Peter M. Pringle, Master Decoy Maker

Peter M. Pringle, Master Decoy Maker

William C. Reeve
Christopher Kindratsky
Peter M. Pringle
William C. Reeve
Copyright Date: 2002
Pages: 224
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  • Book Info
    Peter M. Pringle, Master Decoy Maker
    Book Description:

    An avid outdoorsman, Pringle began carving decoys in 1898 and in 1928 set himself the goal of producing the best rig of decoys in the world. Between 1929 and 1946, employing his skills as a commercial artist and going to great lengths to ensure the utmost accuracy, he fashioned approximately 120 of what many now consider to be among the finest examples of decoy art. But because he carved exclusively for his own use and made only a few for close friends, Pringle's birds remained largely unknown until recently.

    eISBN: 978-0-7735-7011-5
    Subjects: Art & Art History

Table of Contents

  1. Front Matter
    (pp. i-iv)
  2. Table of Contents
    (pp. v-vi)
  3. [Illustrations]
    (pp. vii-vii)
  4. Plates
    (pp. viii-xii)
  5. Acknowledgments
    (pp. xiii-xiv)
  6. Preface
    (pp. xv-xx)
  7. Introduction
    (pp. 1-10)

    In the year 1985 I made my first acquaintance with Pringle decoys when i entered the home of my stepfather, the late Allan Collier Pringle, an advertising executive with a Toronto firm and a nephew of Peter Marshall Pringle. As I went through the various rooms of his Teddington Park residence, carved ducks, some twenty of them – on shelves, radiator covers, and tables – seemed to watch my every movement. One of them in particular, a bluebill drake strategically positioned on top of a bookcase in the guest bedroom, stared at me with a mixture of self-satisfied contentment and potential belligerence....

  8. 1 The Man
    (pp. 11-32)

    The branch of the Pringle family to which Peter Marshall Pringle belonged has traced its roots back as far as James Prindle/Pringle born about 1606 in Scotland.¹ His son William (1630-90) emigrated to New Haven, Connecticut, in 1654. According to family records, Pete’s great-great-grandmother, Sarah Dickens, served at the age of fifteen in George Washington’s army. However, the male line, refusing to renounce their allegiance to the British crown and joining the Loyalist forces, paid the price:Joel Prindle (1725-1800), his son Timothy Prindle (1751-93) and their families were forced to abandon their farms and seek refuge in Upper Canada as...

  9. 2 The Outdoorsman
    (pp. 33-48)

    On 1 September 1942 Pete wrote to Merle¹ describing his first experiences of duck hunting:

    The DATE of this letter takes me back to the “BLACK–POWDER–DAYS” before the advent of the gas engine, the motor-boat and the “car,” when the open season for duck began on Sept. 1stand ended on Dec. 15th.The REMINISCENCES I’m putting down were freshened by your information about the flood of March, 1913, which resulted in the many big changes in the “UPPER” Grand River, that is, all the way from the DAM to the old Plasterbed Flats at Gypsum Mines,² or even...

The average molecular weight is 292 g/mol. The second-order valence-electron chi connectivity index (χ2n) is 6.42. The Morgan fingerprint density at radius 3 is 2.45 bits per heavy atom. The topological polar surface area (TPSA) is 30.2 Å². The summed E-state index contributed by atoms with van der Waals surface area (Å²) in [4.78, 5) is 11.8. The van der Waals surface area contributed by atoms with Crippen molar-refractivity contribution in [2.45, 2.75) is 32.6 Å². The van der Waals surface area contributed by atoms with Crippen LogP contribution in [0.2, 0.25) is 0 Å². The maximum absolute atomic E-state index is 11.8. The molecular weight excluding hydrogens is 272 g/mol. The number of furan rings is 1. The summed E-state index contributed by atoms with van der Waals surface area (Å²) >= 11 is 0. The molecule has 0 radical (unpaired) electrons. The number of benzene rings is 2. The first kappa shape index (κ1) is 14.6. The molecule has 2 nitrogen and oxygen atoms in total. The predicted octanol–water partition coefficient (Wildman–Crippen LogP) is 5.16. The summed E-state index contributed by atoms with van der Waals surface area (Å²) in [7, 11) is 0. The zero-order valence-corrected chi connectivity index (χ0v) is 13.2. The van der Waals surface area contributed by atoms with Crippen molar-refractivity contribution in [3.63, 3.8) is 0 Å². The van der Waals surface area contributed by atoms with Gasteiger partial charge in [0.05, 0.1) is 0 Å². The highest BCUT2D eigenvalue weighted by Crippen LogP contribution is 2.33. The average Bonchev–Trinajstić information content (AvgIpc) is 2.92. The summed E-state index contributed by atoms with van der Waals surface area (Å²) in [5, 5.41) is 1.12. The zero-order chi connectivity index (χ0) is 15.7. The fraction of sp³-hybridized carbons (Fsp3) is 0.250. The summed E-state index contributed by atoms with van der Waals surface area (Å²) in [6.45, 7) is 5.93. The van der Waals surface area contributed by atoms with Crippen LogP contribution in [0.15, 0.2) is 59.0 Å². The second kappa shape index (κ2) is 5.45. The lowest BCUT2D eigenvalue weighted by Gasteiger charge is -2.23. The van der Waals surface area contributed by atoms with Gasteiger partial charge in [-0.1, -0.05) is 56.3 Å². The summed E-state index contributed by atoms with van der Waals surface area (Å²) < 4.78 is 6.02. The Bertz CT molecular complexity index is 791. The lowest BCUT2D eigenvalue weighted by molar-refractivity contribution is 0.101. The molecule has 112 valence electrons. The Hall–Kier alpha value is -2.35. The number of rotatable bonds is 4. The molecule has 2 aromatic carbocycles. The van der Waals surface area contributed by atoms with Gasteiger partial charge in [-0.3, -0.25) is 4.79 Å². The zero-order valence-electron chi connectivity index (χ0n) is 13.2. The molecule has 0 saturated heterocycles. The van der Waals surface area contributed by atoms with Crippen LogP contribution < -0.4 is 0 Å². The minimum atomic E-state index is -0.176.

10. 3 The Decoy Maker
    (pp. 49-142)

    It has been proposed that the ideal decoy combines utility and beauty, the former in recognition of the fact that a decoy is designed for a practical end, the luring of wildfowl, and therefore must be so constructed as to withstand the harsh treatment and conditions of the hunt through several seasons; the latter in that many carvers use the block as a means to make a uniquely individual expression of the aesthetic in texture, colour, and form. In fact, many art experts and collectors (especially in the United States, where museums exist dedicated to the decoy) now recognize decoys...

  11. 4 The Amateur Archaeologist and Cartographer
    (pp. 143-171)

    In the January 1937 issue ofAmerican Antiquity,a quarterly journal sponsored by the Society for American Archaeology, the following item appears under the section “Notes and News”: “In western Ontario, P.M. Pringle, of Toronto, persists in his meticulous survey of the prehistoric vestiges in the lower Grand River Valley. He is recording by means of map, notebook and photograph not only sites and burials, but individual surface finds as well. His results emphasize the importance of the Niagara Peninsula as a main route of travel between the Upper Great Lakes country and New York. (W.A.R.).”¹ The initials stand for...

  12. 5 A Final Word
    (pp. 172-174)

    In this examination of Peter Pringle, photographer, fisherman, commercial artist, archaeologist, cartographer, canoeist, hunter, and decoy maker, there emerges a common thread uniting all his endeavours, from his formative years until shortly before his death — his great fondness for the outdoors. Discovered amongst his personal effects, a little leather-bound book, only two by four inches, registers in calligraphic notation his bird sightings for the spring of 1897.When he learned of the birth of Merle’s first child, a boy, in July 1944, he wrote to his young collaborator:“I hope all your dreams and anticipations come true — teaching him to love ‘old...

  13. Appendix 1 THE BLACK-POWDER DAYS
    (pp. 176-179)
  14. Appendix 2 THE FINAL RIG (1929-1946)
    (pp. 180-182)
  15. Notes
    (pp. 183-192)
  16. Works Cited
    (pp. 193-194)
  17. Index
    (pp. 195-199)